According to the handout, "Taken together, the two reports establish that assisted outpatient treatment (“AOT”) drastically reduces hospitalization, homelessness, arrest, and incarceration among people with severe psychiatric disorders, while increasing adherence to treatment and overall quality of life. The independent evaluation further indicates that the effectiveness of Kendra’s Law is not simply a product of systemic service enhancements, but is in part attributable to the value of AOT court orders in motivating treatment compliance." In particular:
During the course of court-ordered treatment, when compared to the three years prior to participation in the program, AOT recipients experienced far fewer negative outcomes. Specifically, the OMH study found that for those in the AOT program:What's more:
• 74 percent fewer experienced homelessness;The related findings of the independent evaluation were also impressive. AOT was found to cut both the likelihood of being arrested over a one-month period and the likelihood of hospital admission over a six-month period by about half (from 3.7 percent to 1.9 percent for arrest, and from 74 percent to 36 percent for hospitalization).
• 77 percent fewer experienced psychiatric hospitalization;
• 83 percent fewer experienced arrest; and
• 87 percent fewer experienced incarceration.
Kendra’s Law also resulted in dramatic reductions in the incidence of harmful behaviors. Comparing the experience of AOT recipients over the first six months of AOT to the same period immediately prior to AOT, the OMH study found:Even more encouraging, such improvements were to some extent sustainable beyond the time participants received intensive services. For those who spent more than six months in assisted outpatient treatment, increases in use of medications and reductions in hospitalization "were sustained in the post-AOT period, whether or not intensive services were continued."
• 55 percent fewer recipients engaged in suicide attempts or physical harm to self;
• 49 percent fewer abused alcohol;
• 48 percent fewer abused drugs;
• 47 percent fewer physically harmed others;
• 46 percent fewer damaged or destroyed property; and
• 43 percent fewer threatened physical harm to others.
Who knows if these outcomes would be replicable in Texas, but these data - particularly the bit about outcomes sustained beyond the probation period - made me think once again about the proposed Medicaid expansion under the federal Affordable Care Act. And since we're on the subject, I should reference a recent report referenced at Sentencing Law and Policy titled, The Affordable Care Act: Implications for Public Safety and Corrections Populations. That analysis noted that "About half of all people in jails and prisons have mental health problems and about 65 percent meet medical criteria for alcohol or other drug abuse and addiction," so clearly Medicaid expansion would impact many people who cycle through the justice system. What's more, "Pre-release and reentry programs might also be better able to connect people who are leaving jail or prison with community-based intervention services," which would definitely have implications for folks mandated to receive intensive services under some version of Kendra's Law (not to mention folks receiving psychiatric meds leaving prisons and jails). The report concluded that:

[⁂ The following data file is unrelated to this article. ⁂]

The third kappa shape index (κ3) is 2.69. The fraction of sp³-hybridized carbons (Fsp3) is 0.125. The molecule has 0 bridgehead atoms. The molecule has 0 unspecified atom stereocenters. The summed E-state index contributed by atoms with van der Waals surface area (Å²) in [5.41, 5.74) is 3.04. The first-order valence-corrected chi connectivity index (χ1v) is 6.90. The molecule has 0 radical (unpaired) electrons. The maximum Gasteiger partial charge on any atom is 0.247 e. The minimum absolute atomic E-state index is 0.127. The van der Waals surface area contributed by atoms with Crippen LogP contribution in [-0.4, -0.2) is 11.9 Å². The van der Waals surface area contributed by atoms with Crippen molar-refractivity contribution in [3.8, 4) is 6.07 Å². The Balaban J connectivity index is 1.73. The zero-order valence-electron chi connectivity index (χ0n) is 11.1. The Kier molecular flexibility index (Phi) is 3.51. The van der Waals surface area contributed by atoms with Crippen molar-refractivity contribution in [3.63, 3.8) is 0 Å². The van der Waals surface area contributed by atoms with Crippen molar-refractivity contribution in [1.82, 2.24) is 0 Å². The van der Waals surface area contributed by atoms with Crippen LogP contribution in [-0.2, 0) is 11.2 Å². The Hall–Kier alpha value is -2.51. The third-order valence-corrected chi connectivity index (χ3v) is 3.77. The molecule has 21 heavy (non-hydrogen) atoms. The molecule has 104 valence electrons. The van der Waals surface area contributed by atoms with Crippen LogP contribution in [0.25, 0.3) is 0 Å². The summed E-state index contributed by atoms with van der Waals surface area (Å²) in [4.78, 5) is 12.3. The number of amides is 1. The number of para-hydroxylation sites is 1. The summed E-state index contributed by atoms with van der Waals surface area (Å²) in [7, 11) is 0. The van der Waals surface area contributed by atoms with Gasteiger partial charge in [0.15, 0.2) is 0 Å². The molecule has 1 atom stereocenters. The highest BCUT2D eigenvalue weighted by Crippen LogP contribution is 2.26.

The ACA is not a panacea – it will not eradicate the societal factors that contribute to excessive poor health among African Americans and other minorities, nor will it eradicate other biases within the criminal justice system that contribute to disparate rates of incarceration. It does, however, pose an opportunity to level at least one dimension of the playing field – access to treatment for mental illness and addiction – two problems that increase the likelihood of arrest and recidivism. In doing so, it may help reduce racial/ethnic disparities in incarceration.Mandating mental health services for folks with the most severe psychiatric problems could reduce the frequency with which they cycle through the criminal justice system, as is depressingly common, and if the NY results are any indication, could also prevent a good deal of crime and substance abuse among those with the most severe mental health needs. And if Texas were to expand Medicaid eligibility in 2014, it would present an opportunity for financing such services that at the moment seem fiscally out of reach.
And yes, I know Gov. Perry has said he opposes Texas expanding Medicaid eligibility, so maybe such musings are just a pipe dream. But these are recurring dilemmas and it's rare that an opportunity such as the ACA presents itself to plug such gaping holes in the system. In any event, it's worth a discussion.